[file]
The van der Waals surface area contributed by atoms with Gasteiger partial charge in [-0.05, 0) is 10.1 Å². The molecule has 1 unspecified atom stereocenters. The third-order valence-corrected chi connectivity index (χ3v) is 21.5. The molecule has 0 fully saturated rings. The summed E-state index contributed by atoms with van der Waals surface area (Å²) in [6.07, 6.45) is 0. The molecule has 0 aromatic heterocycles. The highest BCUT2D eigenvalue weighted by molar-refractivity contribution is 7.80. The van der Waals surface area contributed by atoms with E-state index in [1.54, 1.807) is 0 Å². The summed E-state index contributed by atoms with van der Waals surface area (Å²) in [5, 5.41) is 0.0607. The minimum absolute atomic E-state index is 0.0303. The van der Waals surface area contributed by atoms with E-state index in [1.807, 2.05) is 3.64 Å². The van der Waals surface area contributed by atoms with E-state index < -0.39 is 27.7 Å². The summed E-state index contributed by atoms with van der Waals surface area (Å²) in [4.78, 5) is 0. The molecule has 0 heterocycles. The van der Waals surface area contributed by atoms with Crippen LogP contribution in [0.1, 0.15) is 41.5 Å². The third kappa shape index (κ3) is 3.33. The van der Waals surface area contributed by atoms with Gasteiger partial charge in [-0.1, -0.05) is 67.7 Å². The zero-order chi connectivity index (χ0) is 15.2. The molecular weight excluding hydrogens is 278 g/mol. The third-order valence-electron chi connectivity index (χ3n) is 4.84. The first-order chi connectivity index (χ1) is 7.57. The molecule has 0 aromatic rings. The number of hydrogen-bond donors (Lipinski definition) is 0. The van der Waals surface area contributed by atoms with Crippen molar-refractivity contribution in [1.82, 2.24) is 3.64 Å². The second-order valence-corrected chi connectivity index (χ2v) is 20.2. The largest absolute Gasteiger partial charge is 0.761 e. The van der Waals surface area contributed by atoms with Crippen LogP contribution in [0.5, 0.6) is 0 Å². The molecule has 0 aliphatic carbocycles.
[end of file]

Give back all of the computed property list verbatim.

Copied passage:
The van der Waals surface area contributed by atoms with Gasteiger partial charge in [-0.05, 0) is 10.1 Å². The molecule has 1 unspecified atom stereocenters. The third-order valence-corrected chi connectivity index (χ3v) is 21.5. The molecule has 0 fully saturated rings. The summed E-state index contributed by atoms with van der Waals surface area (Å²) in [6.07, 6.45) is 0. The molecule has 0 aromatic heterocycles. The highest BCUT2D eigenvalue weighted by molar-refractivity contribution is 7.80. The van der Waals surface area contributed by atoms with E-state index in [1.54, 1.807) is 0 Å². The summed E-state index contributed by atoms with van der Waals surface area (Å²) in [5, 5.41) is 0.0607. The minimum absolute atomic E-state index is 0.0303. The van der Waals surface area contributed by atoms with E-state index in [1.807, 2.05) is 3.64 Å². The van der Waals surface area contributed by atoms with E-state index < -0.39 is 27.7 Å². The summed E-state index contributed by atoms with van der Waals surface area (Å²) in [4.78, 5) is 0. The molecule has 0 heterocycles. The van der Waals surface area contributed by atoms with Crippen LogP contribution in [0.1, 0.15) is 41.5 Å². The third kappa shape index (κ3) is 3.33. The van der Waals surface area contributed by atoms with Gasteiger partial charge in [-0.1, -0.05) is 67.7 Å². The zero-order chi connectivity index (χ0) is 15.2. The molecular weight excluding hydrogens is 278 g/mol. The third-order valence-electron chi connectivity index (χ3n) is 4.84. The first-order chi connectivity index (χ1) is 7.57. The molecule has 0 aromatic rings. The number of hydrogen-bond donors (Lipinski definition) is 0. The van der Waals surface area contributed by atoms with Crippen molar-refractivity contribution in [1.82, 2.24) is 3.64 Å². The second-order valence-corrected chi connectivity index (χ2v) is 20.2. The largest absolute Gasteiger partial charge is 0.761 e. The van der Waals surface area contributed by atoms with Crippen LogP contribution in [0.5, 0.6) is 0 Å². The molecule has 0 aliphatic carbocycles.